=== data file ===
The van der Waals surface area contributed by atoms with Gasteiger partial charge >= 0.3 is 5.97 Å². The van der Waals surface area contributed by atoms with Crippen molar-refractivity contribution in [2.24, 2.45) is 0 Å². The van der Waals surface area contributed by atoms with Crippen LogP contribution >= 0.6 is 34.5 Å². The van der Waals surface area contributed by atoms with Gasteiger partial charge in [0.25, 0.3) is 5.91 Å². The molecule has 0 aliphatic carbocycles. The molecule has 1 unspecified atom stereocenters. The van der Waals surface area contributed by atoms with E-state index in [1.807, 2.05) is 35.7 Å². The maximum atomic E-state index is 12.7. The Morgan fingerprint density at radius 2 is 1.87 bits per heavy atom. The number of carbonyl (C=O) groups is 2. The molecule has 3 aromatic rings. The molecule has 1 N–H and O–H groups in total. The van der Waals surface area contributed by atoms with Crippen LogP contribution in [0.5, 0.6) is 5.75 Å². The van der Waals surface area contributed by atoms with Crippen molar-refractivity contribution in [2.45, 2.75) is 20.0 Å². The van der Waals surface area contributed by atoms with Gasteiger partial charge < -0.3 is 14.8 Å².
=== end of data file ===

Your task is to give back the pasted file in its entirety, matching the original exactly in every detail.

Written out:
The van der Waals surface area contributed by atoms with Gasteiger partial charge >= 0.3 is 5.97 Å². The van der Waals surface area contributed by atoms with Crippen molar-refractivity contribution in [2.24, 2.45) is 0 Å². The van der Waals surface area contributed by atoms with Crippen LogP contribution >= 0.6 is 34.5 Å². The van der Waals surface area contributed by atoms with Gasteiger partial charge in [0.25, 0.3) is 5.91 Å². The molecule has 0 aliphatic carbocycles. The molecule has 1 unspecified atom stereocenters. The van der Waals surface area contributed by atoms with E-state index in [1.807, 2.05) is 35.7 Å². The maximum atomic E-state index is 12.7. The Morgan fingerprint density at radius 2 is 1.87 bits per heavy atom. The number of carbonyl (C=O) groups is 2. The molecule has 3 aromatic rings. The molecule has 1 N–H and O–H groups in total. The van der Waals surface area contributed by atoms with Crippen LogP contribution in [0.5, 0.6) is 5.75 Å². The van der Waals surface area contributed by atoms with Crippen molar-refractivity contribution in [2.45, 2.75) is 20.0 Å². The van der Waals surface area contributed by atoms with Gasteiger partial charge < -0.3 is 14.8 Å².